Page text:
Registered trademarks are most bothersome

by Kate Merryweather, Melbourne website copywriter

Scrolling through Bloglovin recently, I stopped to read a post from a fashion blogger I admire. What I was reading was clearly a sponsored post, which is fine, a girl’s gotta make a living, amirite?

But this one thing really irritated me as I was reading.

Without bagging out this particular blogger, because she’s awesome, I’m going to replicate a paragraph of the copy and take out the identifying details.

I really enjoyed using InsertHairProductNameHere™. Its patented ImpressiveName™ technology made it really easy to use and my hair felt silky smooth for days afterwards. Using the InsertHairProductNameHere™ is great for busy gals on the go and the ImpressiveName™ really works.

The good people at HairProductame© clearly want readers to know that they own the copyright and trademark for HairProductName™ and for us to know that HairProductName® is a registered trademark.

But guess what, good people at HairProductName?

Readers don’t give a ©®ap if you own the trademark to your brand name. They just want to learn the secret of natural beachy waves without your palaver in the way.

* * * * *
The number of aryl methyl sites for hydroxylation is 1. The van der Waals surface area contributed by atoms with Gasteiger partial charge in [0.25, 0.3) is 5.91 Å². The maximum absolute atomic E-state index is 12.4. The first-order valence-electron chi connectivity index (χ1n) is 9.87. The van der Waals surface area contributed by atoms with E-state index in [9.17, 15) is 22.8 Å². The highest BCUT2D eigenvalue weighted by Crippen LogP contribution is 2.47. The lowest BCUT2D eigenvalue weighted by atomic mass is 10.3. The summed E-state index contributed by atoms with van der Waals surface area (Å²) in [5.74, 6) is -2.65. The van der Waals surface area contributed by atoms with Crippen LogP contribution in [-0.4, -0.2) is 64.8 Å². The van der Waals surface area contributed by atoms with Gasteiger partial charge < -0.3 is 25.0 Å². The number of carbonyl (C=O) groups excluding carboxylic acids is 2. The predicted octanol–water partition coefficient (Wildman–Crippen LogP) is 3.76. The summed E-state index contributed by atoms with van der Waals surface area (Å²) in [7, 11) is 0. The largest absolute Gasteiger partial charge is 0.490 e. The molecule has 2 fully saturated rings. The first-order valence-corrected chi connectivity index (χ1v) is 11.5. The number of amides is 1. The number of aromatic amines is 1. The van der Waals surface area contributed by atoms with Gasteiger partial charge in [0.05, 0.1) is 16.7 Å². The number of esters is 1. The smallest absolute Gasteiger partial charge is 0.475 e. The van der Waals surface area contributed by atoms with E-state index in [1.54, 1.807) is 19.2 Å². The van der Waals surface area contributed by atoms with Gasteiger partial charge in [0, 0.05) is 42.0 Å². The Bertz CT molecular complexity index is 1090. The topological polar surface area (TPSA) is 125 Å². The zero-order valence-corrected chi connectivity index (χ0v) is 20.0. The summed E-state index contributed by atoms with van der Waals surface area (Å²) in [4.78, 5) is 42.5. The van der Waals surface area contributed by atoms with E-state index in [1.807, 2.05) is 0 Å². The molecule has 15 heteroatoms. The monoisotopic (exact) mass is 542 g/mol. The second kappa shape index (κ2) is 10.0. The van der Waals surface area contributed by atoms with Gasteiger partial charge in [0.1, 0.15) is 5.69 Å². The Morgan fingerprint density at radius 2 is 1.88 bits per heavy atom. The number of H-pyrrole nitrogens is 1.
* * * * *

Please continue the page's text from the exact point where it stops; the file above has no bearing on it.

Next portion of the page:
The marketing team at HairProductName should know better than insisting that a poor innocent fashion blogger litter her entire post with such visual rubbish.

Every ™, © and ® is an optical eyesore to a reader— especially on a screen, and who reads anything in print these days? It stops the reader from enjoying the content and is generally super annoying, exasperating, bothersome, aggravating and maddening.

It makes me feel rather stabby and shouty with the good people at HairProductName.

So please, marketers, just don’t use the registered trademark, trademark or copyright symbols. At the least, use it ONCE in the copy.

And bloggers, please tell your marketing partners that littering your posts with this superscript nonsense is against your editorial policy.